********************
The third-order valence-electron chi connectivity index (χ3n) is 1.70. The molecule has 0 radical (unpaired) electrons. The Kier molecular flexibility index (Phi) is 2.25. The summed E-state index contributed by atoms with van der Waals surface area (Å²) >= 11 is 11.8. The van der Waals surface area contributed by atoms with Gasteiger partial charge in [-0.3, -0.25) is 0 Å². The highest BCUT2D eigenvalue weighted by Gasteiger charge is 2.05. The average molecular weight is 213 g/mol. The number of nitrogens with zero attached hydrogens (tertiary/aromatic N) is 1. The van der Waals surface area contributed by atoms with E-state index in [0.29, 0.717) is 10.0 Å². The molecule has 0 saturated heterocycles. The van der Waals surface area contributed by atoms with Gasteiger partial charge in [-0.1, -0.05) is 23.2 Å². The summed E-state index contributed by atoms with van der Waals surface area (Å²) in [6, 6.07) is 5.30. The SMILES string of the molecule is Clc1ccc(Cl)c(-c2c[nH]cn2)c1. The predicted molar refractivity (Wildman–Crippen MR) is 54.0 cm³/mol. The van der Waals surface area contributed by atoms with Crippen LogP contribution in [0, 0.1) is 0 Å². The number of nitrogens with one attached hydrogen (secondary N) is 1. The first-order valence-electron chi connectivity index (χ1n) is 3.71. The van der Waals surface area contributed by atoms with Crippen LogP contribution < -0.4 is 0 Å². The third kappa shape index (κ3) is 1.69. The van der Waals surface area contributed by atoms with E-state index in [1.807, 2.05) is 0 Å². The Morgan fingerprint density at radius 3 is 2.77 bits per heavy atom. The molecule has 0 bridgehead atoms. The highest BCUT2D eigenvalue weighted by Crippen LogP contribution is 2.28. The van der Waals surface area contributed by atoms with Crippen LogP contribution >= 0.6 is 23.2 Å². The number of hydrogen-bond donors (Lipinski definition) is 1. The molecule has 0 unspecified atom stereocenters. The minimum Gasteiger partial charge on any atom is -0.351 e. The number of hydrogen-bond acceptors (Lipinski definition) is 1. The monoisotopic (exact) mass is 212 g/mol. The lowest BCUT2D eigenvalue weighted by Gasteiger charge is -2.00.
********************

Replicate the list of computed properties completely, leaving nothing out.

The third-order valence-electron chi connectivity index (χ3n) is 1.70. The molecule has 0 radical (unpaired) electrons. The Kier molecular flexibility index (Phi) is 2.25. The summed E-state index contributed by atoms with van der Waals surface area (Å²) >= 11 is 11.8. The van der Waals surface area contributed by atoms with Gasteiger partial charge in [-0.3, -0.25) is 0 Å². The highest BCUT2D eigenvalue weighted by Gasteiger charge is 2.05. The average molecular weight is 213 g/mol. The number of nitrogens with zero attached hydrogens (tertiary/aromatic N) is 1. The van der Waals surface area contributed by atoms with E-state index in [0.29, 0.717) is 10.0 Å². The molecule has 0 saturated heterocycles. The van der Waals surface area contributed by atoms with Gasteiger partial charge in [-0.1, -0.05) is 23.2 Å². The summed E-state index contributed by atoms with van der Waals surface area (Å²) in [6, 6.07) is 5.30. The SMILES string of the molecule is Clc1ccc(Cl)c(-c2c[nH]cn2)c1. The predicted molar refractivity (Wildman–Crippen MR) is 54.0 cm³/mol. The van der Waals surface area contributed by atoms with Crippen LogP contribution in [0, 0.1) is 0 Å². The number of nitrogens with one attached hydrogen (secondary N) is 1. The first-order valence-electron chi connectivity index (χ1n) is 3.71. The van der Waals surface area contributed by atoms with Crippen LogP contribution < -0.4 is 0 Å². The third kappa shape index (κ3) is 1.69. The van der Waals surface area contributed by atoms with E-state index in [1.807, 2.05) is 0 Å². The Morgan fingerprint density at radius 3 is 2.77 bits per heavy atom. The molecule has 0 bridgehead atoms. The highest BCUT2D eigenvalue weighted by Crippen LogP contribution is 2.28. The van der Waals surface area contributed by atoms with Crippen LogP contribution >= 0.6 is 23.2 Å². The number of hydrogen-bond donors (Lipinski definition) is 1. The molecule has 0 unspecified atom stereocenters. The minimum Gasteiger partial charge on any atom is -0.351 e. The number of hydrogen-bond acceptors (Lipinski definition) is 1. The monoisotopic (exact) mass is 212 g/mol. The lowest BCUT2D eigenvalue weighted by Gasteiger charge is -2.00.